On Saturday, February 11, 2012, at Montana State University, Bozeman, the National Geographic Expeditions Council will be hosting an informative and exciting workshop for young people interested in exploration.  Previous National Geographic young explorer grantees, staff and grant committee members (including myself) will be hosting a day of presentations and discussion, as well as break-out group to pitch field project ideas.

Then on Saturday night, the EC will host a free evening presentation about Field Research and Exploration, during which Dr. John Francis, Vice President of Research, Conservation and Exploration at the Society, will introduce talks by Expeditions Council grantees Dr. Mike Fay and Conrad Anker.

Both events are free of charge.  For more information visit: www.nationalgeographic.com/yeg-workshop

Background: 
The National Geographic Expeditions Council, which was founded just over a decade ago, awards grants to noteworthy expeditions pursing a wide variety of scientific, cultural or exploratory goals.  Last year they allocated $825,000 to 185 different grantees.

In the past, projects have been widely diverse, including Himalayan mountaineering, quests for the world’s deepest caves, studies of tornadoes and lightning, archaeology, underwater research, documentation of vanishing cultures or species, glacial studies, polar journeys and much, much more.  I, myself, have photographed a few of these expeditions and they remain among my favorite projects.  (See accompanying pictures.)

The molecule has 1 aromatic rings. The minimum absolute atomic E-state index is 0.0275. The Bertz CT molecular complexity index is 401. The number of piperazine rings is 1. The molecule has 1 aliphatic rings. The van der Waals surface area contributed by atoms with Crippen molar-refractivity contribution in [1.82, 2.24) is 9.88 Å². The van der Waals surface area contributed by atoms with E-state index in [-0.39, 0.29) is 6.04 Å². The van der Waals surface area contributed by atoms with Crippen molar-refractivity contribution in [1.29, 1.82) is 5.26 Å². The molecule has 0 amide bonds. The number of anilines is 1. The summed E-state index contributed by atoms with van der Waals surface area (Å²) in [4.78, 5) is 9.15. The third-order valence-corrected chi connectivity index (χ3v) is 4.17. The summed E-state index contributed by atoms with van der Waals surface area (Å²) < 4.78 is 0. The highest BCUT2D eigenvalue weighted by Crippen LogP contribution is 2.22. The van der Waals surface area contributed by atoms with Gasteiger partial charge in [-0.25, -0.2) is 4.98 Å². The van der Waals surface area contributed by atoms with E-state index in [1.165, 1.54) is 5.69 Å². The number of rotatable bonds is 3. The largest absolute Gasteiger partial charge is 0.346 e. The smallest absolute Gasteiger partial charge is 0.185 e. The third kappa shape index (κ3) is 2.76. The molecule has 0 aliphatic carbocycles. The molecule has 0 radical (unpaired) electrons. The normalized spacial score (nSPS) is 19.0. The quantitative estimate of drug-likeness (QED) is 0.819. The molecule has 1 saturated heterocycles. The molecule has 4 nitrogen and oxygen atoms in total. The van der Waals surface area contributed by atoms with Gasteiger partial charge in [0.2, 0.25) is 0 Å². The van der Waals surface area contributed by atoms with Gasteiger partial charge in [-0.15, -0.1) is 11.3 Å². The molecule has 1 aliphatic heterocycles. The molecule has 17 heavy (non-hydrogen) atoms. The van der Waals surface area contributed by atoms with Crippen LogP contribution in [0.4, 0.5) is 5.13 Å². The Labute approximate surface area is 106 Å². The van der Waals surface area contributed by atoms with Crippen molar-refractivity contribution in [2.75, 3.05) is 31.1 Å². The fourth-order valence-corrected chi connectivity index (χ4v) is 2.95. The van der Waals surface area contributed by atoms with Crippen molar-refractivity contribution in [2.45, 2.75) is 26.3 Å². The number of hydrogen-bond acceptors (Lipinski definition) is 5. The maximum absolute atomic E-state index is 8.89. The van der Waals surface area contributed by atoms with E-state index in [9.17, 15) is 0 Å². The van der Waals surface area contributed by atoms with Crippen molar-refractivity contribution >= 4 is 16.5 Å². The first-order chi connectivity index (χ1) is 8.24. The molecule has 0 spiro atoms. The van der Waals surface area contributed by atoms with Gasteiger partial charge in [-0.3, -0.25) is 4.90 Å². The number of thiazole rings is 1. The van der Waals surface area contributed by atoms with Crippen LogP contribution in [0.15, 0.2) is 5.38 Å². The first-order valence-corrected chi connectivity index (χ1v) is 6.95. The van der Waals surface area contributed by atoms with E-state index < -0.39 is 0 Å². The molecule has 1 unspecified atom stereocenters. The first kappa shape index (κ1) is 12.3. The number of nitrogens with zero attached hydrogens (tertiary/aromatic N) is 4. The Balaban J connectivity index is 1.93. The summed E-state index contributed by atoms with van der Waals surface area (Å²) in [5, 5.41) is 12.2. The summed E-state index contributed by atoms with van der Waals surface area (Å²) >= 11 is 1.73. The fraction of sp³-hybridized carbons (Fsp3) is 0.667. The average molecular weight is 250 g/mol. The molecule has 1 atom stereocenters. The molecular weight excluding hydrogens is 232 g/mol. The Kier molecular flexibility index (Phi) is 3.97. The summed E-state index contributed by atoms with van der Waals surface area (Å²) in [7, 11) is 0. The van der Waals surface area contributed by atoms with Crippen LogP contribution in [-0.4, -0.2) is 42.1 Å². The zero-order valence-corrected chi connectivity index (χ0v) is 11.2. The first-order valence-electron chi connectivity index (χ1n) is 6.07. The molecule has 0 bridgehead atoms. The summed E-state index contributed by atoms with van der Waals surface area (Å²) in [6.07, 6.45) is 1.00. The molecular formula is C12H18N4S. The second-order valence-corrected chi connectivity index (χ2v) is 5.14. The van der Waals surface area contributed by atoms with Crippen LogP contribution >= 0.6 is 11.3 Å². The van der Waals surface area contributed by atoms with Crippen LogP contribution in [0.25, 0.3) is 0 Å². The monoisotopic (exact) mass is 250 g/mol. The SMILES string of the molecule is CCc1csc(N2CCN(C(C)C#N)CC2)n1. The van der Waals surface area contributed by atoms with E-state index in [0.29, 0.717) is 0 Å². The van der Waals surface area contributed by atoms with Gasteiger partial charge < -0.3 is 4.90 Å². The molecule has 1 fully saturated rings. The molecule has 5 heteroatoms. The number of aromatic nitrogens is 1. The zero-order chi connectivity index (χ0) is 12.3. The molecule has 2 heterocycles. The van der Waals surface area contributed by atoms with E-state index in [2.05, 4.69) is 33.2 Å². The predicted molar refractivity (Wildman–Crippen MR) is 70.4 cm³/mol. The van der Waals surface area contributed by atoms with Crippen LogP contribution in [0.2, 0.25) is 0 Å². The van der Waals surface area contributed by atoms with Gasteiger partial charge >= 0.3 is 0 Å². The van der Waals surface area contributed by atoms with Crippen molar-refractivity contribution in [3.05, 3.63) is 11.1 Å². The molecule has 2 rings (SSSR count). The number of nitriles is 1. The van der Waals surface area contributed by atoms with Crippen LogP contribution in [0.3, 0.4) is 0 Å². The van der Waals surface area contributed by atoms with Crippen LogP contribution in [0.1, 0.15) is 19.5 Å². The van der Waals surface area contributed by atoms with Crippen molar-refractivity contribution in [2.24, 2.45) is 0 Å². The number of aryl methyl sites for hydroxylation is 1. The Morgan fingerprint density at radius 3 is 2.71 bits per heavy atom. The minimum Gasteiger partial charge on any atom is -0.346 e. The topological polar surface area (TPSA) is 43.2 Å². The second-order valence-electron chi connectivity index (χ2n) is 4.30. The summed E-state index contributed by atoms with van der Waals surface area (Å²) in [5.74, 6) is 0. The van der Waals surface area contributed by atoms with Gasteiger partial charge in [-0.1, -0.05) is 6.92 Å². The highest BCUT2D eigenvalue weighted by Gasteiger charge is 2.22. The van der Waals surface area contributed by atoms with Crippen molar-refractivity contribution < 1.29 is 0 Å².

Perhaps the most exciting and fastest growing part of the Council’s sponsorship is the Young Explorer Grants (YEG) program, through which people between 18 and 25 can apply for up to $5,000 to participate in endeavors of their dreams.  Past grantees have accomplished a broad variety of their own expeditions, from kite-skiing across Greenland to kayaking rivers in Borneo, to tracking antelope in Wyoming.

Daytime events at the MSU event will focus on YEG grants and how to get them, and will be held in Room 101 of Gaines Hall between 9:45 am and 3:00 pm.  Speaking together with EC staff and grant committee members, former grantees will discuss their own projects.  These include Neil Losin, a photographer, filmmaker PhD candidate in evolutionary biology at UCLA; Andy Maser, a professional kayaker and filmmaker whose most recent film, SPOIL, won Best Mountain Environment film at Banff Mountain Film Festival; and Amy Higgins, a Master’s student at Yale, studying artificial glaciers in Ladakh and their impact on agriculture.

During the 7:30 pm evening program at the Strand Union Building, where doors open at 7:00 pm, Expedition Council grantee Mike Fay will discuss his recent 1,800 mile trek through the entire redwoods range and Conrad Anker will show highlights from his EC-sponsored, 275-mile journey through Tibet’s remote Chang Tang region, in search of the calving ground of the elusive Chiru antelope.

If you are in the area, sign up quickly because this event is certain to fill.

Gordon’s Pictures of EC Sponsored Expeditions:

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After a National Geographic Expeditions Council grant meeting, Director Rebecca Martin descends a staircase below N.C. Wyeth paintings and the Society’s hallowed board room.

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